I really do not regret mistakes, missed opportunities, misjudgments and so on. I've always tried to learn something by my screw ups and move on. Like Rafiki says to Simba after hitting him over the head with a stick, "Oh yes, the past can hurt. But from the way I see it, you can either run from it, or learn from it."
Yes. I try to learn, but I will live out the rest of my life with one stinging regret.
Let me take you back to 1987. I was a buyer for a metal coating company in Elk Grove Village, a suburb of Chicago. I was sitting alone at an O'Hare airport terminal, in one of two business suits I owned, sensible heels, hose, and big hair. I was on my way to scenic Detroit, to visit a paint and chemical plant there. I was uncharacteristically early for my flight.
I was absorbed in reading a book when the lighting in the room dimmed. I looked up, and saw ridiculously tall men filing into the room.
The entire Bulls basketball team took seats all around me.
John Paxson, Dave Corzine and a little Caucasian man (some sort of an assistant?) sat to my left. All the African American guys sat behind me. (But let's face it - back then, we were black and white.) I found it interesting and a little sad that the two races didn't sit together.
But enough of that. When I got up the nerve to turn around, Michael Jordan was sitting next to Horace Grant, facing me. The rest of the team was there, but I couldn't see them for the enormous shoulders of the men facing away from me. I didn't see any coaches.
I almost got up the nerve to say to something to John Paxson, the player sitting closest to me. I was going to say something like, "Good luck with the Pistons. I'll be there, rooting for you." And that was true. The supplier I was going to visit had Piston season tickets and they were the Bulls arch rivals. It was the perfect line! I knew enough about basketball to speak intelligently to these guys! Well, at least I could fake it for a few seconds. Good grief, I'm from Indiana! Show me a Hoosier who doesn't know about basketball?! It didn't hurt that my husband was and still is a huge Bulls fan, and I watched most of the games with him.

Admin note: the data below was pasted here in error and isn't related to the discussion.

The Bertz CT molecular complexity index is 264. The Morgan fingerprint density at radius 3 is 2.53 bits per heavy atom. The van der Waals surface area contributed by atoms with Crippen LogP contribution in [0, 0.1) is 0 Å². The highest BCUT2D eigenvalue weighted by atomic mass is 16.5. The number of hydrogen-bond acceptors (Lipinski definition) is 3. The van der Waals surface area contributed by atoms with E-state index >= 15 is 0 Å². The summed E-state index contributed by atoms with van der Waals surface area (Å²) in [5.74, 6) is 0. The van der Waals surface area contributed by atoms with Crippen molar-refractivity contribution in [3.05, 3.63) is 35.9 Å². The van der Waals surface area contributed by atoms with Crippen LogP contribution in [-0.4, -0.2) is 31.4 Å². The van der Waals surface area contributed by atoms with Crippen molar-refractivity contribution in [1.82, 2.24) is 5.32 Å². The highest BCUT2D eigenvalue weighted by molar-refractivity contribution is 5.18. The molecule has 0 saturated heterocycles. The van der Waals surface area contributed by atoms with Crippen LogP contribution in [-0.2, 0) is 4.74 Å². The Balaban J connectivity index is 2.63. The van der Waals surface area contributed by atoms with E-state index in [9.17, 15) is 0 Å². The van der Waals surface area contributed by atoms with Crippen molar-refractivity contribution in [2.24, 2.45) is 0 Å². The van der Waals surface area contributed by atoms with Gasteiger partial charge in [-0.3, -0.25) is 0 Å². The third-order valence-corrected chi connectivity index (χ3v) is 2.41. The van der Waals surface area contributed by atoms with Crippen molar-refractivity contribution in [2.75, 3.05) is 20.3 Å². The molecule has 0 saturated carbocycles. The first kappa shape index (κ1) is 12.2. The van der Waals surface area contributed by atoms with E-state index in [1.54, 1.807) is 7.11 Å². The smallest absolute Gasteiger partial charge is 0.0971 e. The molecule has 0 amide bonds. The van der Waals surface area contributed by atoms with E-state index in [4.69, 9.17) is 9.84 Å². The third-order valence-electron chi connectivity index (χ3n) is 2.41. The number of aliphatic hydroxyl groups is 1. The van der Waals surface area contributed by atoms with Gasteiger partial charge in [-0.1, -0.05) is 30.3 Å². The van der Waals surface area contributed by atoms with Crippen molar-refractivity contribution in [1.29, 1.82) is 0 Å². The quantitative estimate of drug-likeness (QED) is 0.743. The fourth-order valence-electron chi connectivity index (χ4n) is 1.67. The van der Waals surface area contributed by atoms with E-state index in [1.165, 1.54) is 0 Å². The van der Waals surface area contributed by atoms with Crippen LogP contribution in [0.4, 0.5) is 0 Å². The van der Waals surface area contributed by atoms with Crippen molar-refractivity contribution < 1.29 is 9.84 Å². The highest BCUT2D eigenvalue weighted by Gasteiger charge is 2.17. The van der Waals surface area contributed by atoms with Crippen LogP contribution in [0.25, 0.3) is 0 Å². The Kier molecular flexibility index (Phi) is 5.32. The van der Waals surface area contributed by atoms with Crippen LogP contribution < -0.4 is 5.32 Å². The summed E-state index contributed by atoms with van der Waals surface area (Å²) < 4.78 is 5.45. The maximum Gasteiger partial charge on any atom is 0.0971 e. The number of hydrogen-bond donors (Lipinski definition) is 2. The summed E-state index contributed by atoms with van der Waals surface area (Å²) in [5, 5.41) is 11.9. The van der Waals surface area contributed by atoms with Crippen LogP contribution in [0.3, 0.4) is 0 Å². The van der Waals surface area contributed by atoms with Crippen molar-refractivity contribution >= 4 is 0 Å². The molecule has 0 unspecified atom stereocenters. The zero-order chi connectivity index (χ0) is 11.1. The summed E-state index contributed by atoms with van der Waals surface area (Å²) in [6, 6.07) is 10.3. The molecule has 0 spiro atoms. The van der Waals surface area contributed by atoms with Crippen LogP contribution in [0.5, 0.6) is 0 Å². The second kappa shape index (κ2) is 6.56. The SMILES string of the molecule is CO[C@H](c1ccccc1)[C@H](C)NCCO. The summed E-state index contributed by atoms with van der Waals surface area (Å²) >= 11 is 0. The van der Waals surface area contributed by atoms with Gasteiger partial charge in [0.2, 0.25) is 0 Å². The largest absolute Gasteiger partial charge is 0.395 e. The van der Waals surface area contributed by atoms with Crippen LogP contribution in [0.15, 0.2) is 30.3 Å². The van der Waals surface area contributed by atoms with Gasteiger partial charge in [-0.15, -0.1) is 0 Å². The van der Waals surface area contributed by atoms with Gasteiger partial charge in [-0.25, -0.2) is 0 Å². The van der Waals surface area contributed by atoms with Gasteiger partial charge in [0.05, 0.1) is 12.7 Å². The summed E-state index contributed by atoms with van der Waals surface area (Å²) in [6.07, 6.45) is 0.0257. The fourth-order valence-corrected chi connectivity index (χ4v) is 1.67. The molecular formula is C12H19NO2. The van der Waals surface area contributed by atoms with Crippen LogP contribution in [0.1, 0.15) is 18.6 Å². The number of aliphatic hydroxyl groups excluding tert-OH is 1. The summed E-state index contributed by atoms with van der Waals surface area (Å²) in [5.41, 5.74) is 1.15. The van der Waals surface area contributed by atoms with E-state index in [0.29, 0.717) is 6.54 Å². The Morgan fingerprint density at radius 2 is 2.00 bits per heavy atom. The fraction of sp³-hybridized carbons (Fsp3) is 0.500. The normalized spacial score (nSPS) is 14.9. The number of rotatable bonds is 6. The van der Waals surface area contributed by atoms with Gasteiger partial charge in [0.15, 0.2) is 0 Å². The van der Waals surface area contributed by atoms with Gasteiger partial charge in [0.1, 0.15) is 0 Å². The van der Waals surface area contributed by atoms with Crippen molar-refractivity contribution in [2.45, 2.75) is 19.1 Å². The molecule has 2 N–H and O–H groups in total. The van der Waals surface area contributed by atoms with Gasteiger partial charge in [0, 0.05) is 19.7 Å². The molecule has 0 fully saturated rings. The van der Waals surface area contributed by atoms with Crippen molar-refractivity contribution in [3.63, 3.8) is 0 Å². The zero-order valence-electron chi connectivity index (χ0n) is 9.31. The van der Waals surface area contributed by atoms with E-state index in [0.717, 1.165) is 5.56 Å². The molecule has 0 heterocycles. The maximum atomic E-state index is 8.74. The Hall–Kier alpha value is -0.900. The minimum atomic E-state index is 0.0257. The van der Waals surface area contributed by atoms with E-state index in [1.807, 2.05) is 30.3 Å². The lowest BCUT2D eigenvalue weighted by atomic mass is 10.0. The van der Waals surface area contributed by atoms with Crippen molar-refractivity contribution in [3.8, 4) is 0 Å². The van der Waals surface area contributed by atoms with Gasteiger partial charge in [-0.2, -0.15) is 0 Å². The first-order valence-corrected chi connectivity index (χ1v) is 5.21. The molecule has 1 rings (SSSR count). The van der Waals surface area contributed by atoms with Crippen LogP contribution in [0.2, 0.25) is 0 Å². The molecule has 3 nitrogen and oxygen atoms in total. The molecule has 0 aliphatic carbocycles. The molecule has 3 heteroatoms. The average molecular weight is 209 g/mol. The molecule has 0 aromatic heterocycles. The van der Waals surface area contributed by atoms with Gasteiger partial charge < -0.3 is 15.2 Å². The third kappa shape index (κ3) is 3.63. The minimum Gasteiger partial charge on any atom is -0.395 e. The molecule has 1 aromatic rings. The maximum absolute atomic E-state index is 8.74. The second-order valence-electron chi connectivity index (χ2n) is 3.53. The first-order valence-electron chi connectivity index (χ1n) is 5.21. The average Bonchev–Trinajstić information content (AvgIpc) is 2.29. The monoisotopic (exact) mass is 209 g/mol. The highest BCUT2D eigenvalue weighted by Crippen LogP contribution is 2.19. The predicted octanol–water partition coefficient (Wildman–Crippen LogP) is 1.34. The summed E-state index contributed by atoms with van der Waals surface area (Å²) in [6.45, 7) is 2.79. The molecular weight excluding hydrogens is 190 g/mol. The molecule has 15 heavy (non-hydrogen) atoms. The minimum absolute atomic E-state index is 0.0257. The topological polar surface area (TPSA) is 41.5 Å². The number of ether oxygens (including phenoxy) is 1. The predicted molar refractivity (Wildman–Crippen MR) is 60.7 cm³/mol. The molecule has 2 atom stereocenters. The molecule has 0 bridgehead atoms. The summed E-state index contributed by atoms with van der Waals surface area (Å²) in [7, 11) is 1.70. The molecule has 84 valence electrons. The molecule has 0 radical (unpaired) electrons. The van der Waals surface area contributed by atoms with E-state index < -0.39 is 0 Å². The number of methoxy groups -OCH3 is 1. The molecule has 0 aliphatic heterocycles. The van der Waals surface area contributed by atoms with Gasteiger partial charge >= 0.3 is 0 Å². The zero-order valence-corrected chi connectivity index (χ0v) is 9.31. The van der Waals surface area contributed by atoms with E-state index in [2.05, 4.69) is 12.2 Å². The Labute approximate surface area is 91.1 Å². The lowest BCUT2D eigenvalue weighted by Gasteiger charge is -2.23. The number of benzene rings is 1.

Just before I was going to say my one liner, I glanced back at Horace and Michael. Horace was looking at me. I don't mean he was just glancing around the room, passing the time and caught me peeking at him. He was looking at me like he could see into my soul.
I froze all over again.
Then I started thinking how incredible it would be to get autographs from all of them! I was trying to figure out a way to approach them with that, and at the same time, thinking too much time had slipped away. It would be very awkward to go from not even acknowledging them to wanting their signature.
And as I sat there, still stunned in silence, they got up and boarded the plane.
My chance of chatting with one of the best teams of all time, meeting a basketball icon, getting incredible autographs and therefore making my husband one of the happiest people on earth - gone.
Walking down the aisle to my narrow, uncomfortable seat on the plane, I passed them in first class. I was tempted to say something then, but chickened out once again.
Opportunities like that are gone for good. They won their first championship the next year and started traveling by a private plane. I probably would have gotten autographs because (a) nobody was a mega star yet (Jordan made $845,000 that year, only $145,000 more than Dave Corzine), and (b) I was a semi-attractive twenty-something with pre-pregnancy hips, capable of batting an eye or two. At least I like to think I had a chance.
That day has replayed over and over in my head over the years - with every championship, with every Nike commercial, with every special cheer my 2 year old son would do during the starting line up announcement before a game, and with every Bulls player gingerbread cookie I would make at Christmas time. My Rodman cookies always had pink hair.
I should have never told John. It breaks his heart every time he thinks of it.
If I had to do it all over again, I would have made a fool out of myself from the moment they sat down with something like, "Oh my gosh! You're the Bulls! I love you guys! You're the best!! Can I have your autograph?!?!?"
Lesson learned, a little too late.